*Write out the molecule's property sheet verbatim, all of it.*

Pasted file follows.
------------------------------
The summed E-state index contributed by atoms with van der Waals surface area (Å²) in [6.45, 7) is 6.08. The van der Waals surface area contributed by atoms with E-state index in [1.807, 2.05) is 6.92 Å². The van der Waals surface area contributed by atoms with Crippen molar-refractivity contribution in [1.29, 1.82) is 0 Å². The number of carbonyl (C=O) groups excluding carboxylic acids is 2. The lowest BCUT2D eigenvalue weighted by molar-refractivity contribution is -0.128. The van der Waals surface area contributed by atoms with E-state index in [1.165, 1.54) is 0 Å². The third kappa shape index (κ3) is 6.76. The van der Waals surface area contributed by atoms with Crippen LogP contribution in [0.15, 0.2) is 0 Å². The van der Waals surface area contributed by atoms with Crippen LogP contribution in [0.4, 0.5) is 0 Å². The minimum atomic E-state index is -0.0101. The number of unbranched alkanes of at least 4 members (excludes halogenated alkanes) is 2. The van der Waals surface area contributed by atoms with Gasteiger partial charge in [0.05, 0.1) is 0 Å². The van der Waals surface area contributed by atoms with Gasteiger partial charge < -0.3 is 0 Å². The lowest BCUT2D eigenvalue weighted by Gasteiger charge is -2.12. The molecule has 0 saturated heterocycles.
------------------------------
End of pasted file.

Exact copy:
The summed E-state index contributed by atoms with van der Waals surface area (Å²) in [6.45, 7) is 6.08. The van der Waals surface area contributed by atoms with E-state index in [1.807, 2.05) is 6.92 Å². The van der Waals surface area contributed by atoms with Crippen molar-refractivity contribution in [1.29, 1.82) is 0 Å². The number of carbonyl (C=O) groups excluding carboxylic acids is 2. The lowest BCUT2D eigenvalue weighted by molar-refractivity contribution is -0.128. The van der Waals surface area contributed by atoms with E-state index in [1.165, 1.54) is 0 Å². The third kappa shape index (κ3) is 6.76. The van der Waals surface area contributed by atoms with Crippen LogP contribution in [0.15, 0.2) is 0 Å². The van der Waals surface area contributed by atoms with Crippen LogP contribution in [0.4, 0.5) is 0 Å². The minimum atomic E-state index is -0.0101. The number of unbranched alkanes of at least 4 members (excludes halogenated alkanes) is 2. The van der Waals surface area contributed by atoms with Gasteiger partial charge in [0.05, 0.1) is 0 Å². The van der Waals surface area contributed by atoms with Gasteiger partial charge < -0.3 is 0 Å². The lowest BCUT2D eigenvalue weighted by Gasteiger charge is -2.12. The molecule has 0 saturated heterocycles.